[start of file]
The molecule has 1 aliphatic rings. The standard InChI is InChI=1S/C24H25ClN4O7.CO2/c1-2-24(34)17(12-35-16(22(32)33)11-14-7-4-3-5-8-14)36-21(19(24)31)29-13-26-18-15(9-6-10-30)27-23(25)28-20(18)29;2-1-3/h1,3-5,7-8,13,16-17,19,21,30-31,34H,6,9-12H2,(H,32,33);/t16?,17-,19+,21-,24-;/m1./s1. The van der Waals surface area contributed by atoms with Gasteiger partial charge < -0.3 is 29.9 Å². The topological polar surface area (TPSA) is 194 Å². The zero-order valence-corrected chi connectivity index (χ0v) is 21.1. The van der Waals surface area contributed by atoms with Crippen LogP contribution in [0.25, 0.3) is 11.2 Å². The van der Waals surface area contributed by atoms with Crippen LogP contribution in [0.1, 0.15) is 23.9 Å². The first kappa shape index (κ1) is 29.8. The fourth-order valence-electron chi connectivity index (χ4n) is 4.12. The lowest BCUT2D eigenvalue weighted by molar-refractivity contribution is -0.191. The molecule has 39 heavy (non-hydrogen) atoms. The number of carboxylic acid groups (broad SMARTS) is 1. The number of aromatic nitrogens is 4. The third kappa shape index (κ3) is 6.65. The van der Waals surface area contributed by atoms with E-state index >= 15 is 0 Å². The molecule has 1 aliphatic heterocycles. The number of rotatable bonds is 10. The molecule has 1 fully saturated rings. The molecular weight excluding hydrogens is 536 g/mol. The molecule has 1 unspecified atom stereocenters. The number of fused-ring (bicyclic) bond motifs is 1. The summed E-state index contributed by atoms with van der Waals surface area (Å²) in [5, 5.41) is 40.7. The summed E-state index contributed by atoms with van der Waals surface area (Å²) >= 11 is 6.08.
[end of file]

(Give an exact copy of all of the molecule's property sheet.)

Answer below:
The molecule has 1 aliphatic rings. The standard InChI is InChI=1S/C24H25ClN4O7.CO2/c1-2-24(34)17(12-35-16(22(32)33)11-14-7-4-3-5-8-14)36-21(19(24)31)29-13-26-18-15(9-6-10-30)27-23(25)28-20(18)29;2-1-3/h1,3-5,7-8,13,16-17,19,21,30-31,34H,6,9-12H2,(H,32,33);/t16?,17-,19+,21-,24-;/m1./s1. The van der Waals surface area contributed by atoms with Gasteiger partial charge < -0.3 is 29.9 Å². The topological polar surface area (TPSA) is 194 Å². The zero-order valence-corrected chi connectivity index (χ0v) is 21.1. The van der Waals surface area contributed by atoms with Crippen LogP contribution in [0.25, 0.3) is 11.2 Å². The van der Waals surface area contributed by atoms with Crippen LogP contribution in [0.1, 0.15) is 23.9 Å². The first kappa shape index (κ1) is 29.8. The fourth-order valence-electron chi connectivity index (χ4n) is 4.12. The lowest BCUT2D eigenvalue weighted by molar-refractivity contribution is -0.191. The molecule has 39 heavy (non-hydrogen) atoms. The number of carboxylic acid groups (broad SMARTS) is 1. The number of aromatic nitrogens is 4. The third kappa shape index (κ3) is 6.65. The van der Waals surface area contributed by atoms with E-state index >= 15 is 0 Å². The molecule has 1 aliphatic heterocycles. The number of rotatable bonds is 10. The molecule has 1 fully saturated rings. The molecular weight excluding hydrogens is 536 g/mol. The molecule has 1 unspecified atom stereocenters. The number of fused-ring (bicyclic) bond motifs is 1. The summed E-state index contributed by atoms with van der Waals surface area (Å²) in [5, 5.41) is 40.7. The summed E-state index contributed by atoms with van der Waals surface area (Å²) >= 11 is 6.08.